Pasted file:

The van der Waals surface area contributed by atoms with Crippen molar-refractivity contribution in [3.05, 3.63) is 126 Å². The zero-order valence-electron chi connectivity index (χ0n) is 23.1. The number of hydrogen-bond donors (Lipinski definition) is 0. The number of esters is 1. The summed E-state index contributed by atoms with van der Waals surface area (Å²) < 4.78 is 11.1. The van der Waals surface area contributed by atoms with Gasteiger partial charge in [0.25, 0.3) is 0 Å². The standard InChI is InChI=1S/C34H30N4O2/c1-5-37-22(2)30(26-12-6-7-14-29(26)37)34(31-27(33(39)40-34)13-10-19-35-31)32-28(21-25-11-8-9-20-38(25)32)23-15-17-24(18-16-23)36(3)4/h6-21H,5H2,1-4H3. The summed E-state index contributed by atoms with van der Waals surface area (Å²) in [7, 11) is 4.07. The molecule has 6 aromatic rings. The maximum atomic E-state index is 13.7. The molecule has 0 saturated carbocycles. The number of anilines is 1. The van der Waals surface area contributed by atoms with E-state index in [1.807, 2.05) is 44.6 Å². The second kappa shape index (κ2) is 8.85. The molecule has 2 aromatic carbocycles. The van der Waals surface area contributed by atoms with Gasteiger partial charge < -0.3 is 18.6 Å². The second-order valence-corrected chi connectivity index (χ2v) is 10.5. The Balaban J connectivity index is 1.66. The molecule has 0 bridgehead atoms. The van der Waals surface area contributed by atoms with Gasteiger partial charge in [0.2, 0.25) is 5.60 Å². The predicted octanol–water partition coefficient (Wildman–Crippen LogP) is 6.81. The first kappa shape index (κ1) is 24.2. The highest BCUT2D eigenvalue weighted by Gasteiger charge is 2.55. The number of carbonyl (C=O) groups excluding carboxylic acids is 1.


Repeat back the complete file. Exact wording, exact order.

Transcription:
The van der Waals surface area contributed by atoms with Crippen molar-refractivity contribution in [3.05, 3.63) is 126 Å². The zero-order valence-electron chi connectivity index (χ0n) is 23.1. The number of hydrogen-bond donors (Lipinski definition) is 0. The number of esters is 1. The summed E-state index contributed by atoms with van der Waals surface area (Å²) < 4.78 is 11.1. The van der Waals surface area contributed by atoms with Gasteiger partial charge in [0.25, 0.3) is 0 Å². The standard InChI is InChI=1S/C34H30N4O2/c1-5-37-22(2)30(26-12-6-7-14-29(26)37)34(31-27(33(39)40-34)13-10-19-35-31)32-28(21-25-11-8-9-20-38(25)32)23-15-17-24(18-16-23)36(3)4/h6-21H,5H2,1-4H3. The summed E-state index contributed by atoms with van der Waals surface area (Å²) in [7, 11) is 4.07. The molecule has 6 aromatic rings. The maximum atomic E-state index is 13.7. The molecule has 0 saturated carbocycles. The number of anilines is 1. The van der Waals surface area contributed by atoms with E-state index in [1.807, 2.05) is 44.6 Å². The second kappa shape index (κ2) is 8.85. The molecule has 2 aromatic carbocycles. The van der Waals surface area contributed by atoms with Gasteiger partial charge < -0.3 is 18.6 Å². The second-order valence-corrected chi connectivity index (χ2v) is 10.5. The Balaban J connectivity index is 1.66. The molecule has 0 bridgehead atoms. The van der Waals surface area contributed by atoms with Gasteiger partial charge in [0.2, 0.25) is 5.60 Å². The predicted octanol–water partition coefficient (Wildman–Crippen LogP) is 6.81. The first kappa shape index (κ1) is 24.2. The highest BCUT2D eigenvalue weighted by Gasteiger charge is 2.55. The number of carbonyl (C=O) groups excluding carboxylic acids is 1.